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Wednesday, January 7, 2015

Sea Eel, Chai Por and Tofu Soup

Saw this recipe in a TV programme featuring Hokkien Soup. I was never interested in cooking eel cos’ the fish couldn’t be eaten as it has very fine bone which I dislike.
But since many ladies at the market told me this kind of fish is good for cooking soup, I gave it a try. Must say I have no regrets cooking it cos’ the soup is really tasty and has a certain natural sweetness from the fish and salty taste from the chai por.
Moreover, I was happy that I managed to buy the ‘old’ chai por [see photo on how the old chai por looks like] and the fried tofu when I went back to my mother in-law’s place at Air Itam market, Penang. Not all wet markets have these 2 ingredients.
Sea eel is quite commonly sold in most wet markets, so it isn’t a problem to get a slab.
[serves 2-3]
1 small slab of sea eel [mua hoo] – keep whole
3-4 slices of the Old Chai Por – soaked for 20-30 minutes
1 small white carrot - peeled and cut chunks
2-3 pieces fried tofu – cut each into 3 pieces
A few slices of ginger
½ tsp peppercorns – lightly crushed
800 – 900 ml water
  1. Boil water with ginger and peppercorns in a deep saucepan until fragrant.
  2. Pour water into a soup pot or claypot, discard the ginger and peppercorns.
  3. Add in the chai por and carrots. Boil for several minutes, taste soup and more water if it is too salty. Add in the sea eel and bring to boil, then lower heat to simmer for 5-10 minutes before adding the tofu.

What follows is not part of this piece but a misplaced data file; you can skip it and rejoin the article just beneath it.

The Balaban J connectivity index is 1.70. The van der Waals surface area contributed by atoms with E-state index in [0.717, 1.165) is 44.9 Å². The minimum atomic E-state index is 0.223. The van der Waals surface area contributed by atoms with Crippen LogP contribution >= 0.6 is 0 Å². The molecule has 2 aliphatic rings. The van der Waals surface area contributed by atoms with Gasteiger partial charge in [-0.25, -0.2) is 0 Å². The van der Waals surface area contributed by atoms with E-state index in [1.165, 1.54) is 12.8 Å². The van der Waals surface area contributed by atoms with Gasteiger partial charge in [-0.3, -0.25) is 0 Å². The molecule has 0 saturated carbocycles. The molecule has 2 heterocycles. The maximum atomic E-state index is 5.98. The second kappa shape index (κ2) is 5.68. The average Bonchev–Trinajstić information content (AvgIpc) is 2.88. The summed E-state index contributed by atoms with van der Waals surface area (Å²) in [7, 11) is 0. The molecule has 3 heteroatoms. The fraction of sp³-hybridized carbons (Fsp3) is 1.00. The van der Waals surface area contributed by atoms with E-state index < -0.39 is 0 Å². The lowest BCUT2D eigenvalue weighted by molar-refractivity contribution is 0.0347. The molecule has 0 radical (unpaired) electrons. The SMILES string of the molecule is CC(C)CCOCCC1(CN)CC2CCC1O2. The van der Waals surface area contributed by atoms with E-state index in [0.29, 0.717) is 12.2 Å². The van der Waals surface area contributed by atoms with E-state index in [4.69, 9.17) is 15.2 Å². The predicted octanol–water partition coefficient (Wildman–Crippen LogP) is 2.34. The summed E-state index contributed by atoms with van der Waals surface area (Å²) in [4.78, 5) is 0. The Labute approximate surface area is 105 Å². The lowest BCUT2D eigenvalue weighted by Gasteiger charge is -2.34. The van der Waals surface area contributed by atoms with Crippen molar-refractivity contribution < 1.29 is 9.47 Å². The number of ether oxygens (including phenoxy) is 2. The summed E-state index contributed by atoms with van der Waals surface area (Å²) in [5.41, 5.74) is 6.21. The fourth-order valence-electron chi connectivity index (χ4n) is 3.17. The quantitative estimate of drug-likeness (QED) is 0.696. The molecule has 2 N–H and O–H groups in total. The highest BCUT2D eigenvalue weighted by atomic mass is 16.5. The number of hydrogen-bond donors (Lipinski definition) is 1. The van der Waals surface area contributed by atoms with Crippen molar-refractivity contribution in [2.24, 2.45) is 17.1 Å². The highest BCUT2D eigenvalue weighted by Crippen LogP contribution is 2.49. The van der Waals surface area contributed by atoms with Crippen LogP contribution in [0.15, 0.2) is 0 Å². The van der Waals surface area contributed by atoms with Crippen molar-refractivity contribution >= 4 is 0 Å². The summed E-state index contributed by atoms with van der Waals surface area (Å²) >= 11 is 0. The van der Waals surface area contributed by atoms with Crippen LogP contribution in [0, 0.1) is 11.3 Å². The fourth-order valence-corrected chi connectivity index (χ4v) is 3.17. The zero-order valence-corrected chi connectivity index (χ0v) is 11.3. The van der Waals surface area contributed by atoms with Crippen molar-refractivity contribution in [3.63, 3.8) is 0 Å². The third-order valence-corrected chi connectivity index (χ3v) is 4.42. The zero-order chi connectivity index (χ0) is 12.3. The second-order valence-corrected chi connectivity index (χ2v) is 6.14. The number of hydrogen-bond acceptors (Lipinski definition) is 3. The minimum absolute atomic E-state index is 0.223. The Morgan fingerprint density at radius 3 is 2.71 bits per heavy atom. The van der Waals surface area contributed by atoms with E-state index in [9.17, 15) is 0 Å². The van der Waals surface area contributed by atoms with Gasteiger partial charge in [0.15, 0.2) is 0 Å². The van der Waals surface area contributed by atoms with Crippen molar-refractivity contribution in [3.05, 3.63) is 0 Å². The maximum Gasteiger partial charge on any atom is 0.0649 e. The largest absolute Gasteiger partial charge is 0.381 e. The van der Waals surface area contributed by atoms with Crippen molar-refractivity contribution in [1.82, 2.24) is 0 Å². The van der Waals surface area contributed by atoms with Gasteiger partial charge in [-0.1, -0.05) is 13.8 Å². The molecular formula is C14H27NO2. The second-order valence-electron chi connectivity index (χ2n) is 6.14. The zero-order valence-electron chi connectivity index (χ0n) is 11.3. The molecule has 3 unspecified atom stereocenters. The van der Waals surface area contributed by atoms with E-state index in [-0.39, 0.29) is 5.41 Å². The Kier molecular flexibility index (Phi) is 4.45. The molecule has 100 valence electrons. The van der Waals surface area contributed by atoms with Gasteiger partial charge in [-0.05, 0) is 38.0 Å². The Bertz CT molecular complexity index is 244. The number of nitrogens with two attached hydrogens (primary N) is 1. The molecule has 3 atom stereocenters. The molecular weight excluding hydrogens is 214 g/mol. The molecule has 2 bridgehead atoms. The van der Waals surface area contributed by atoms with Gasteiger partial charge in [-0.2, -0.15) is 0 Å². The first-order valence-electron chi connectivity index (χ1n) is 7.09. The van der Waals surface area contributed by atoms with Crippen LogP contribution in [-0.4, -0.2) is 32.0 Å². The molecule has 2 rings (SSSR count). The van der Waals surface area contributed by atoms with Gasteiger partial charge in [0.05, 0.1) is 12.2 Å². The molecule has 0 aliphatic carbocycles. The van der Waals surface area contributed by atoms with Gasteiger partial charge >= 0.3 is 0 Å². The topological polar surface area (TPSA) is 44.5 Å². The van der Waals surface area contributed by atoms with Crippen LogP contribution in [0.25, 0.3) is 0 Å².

4. Bring to boil and let simmer for another 5 minutes.
  5. Taste to adjust seasoning. Serve immediately or reheat before serving later.  Suggest not to eat the sea eel.


Jasline @ Foodie Baker said...

Never knew chai por got old and new! This looks like a delicious and comforting soup to warm the bellies!

Phong Hong said...

Kimmy, I am not familiar with this fish. It is not the long eel, right?

Kimmy said...

Hi Jasline, I didn't know about it until a friend told me about it when he show the 'old' chai por which he bought in Hatyai. I was told that the Hakka people use it to braise pork belly. This is really delicious. I will be cooking it again.

Kimmy said...

Hi Phong Hong, I think it is. The skin is shiny yellow quite golden in colour and can be about 3-4 feet long. Surprisingly the soup is very sweet and clear 'ching tian'.

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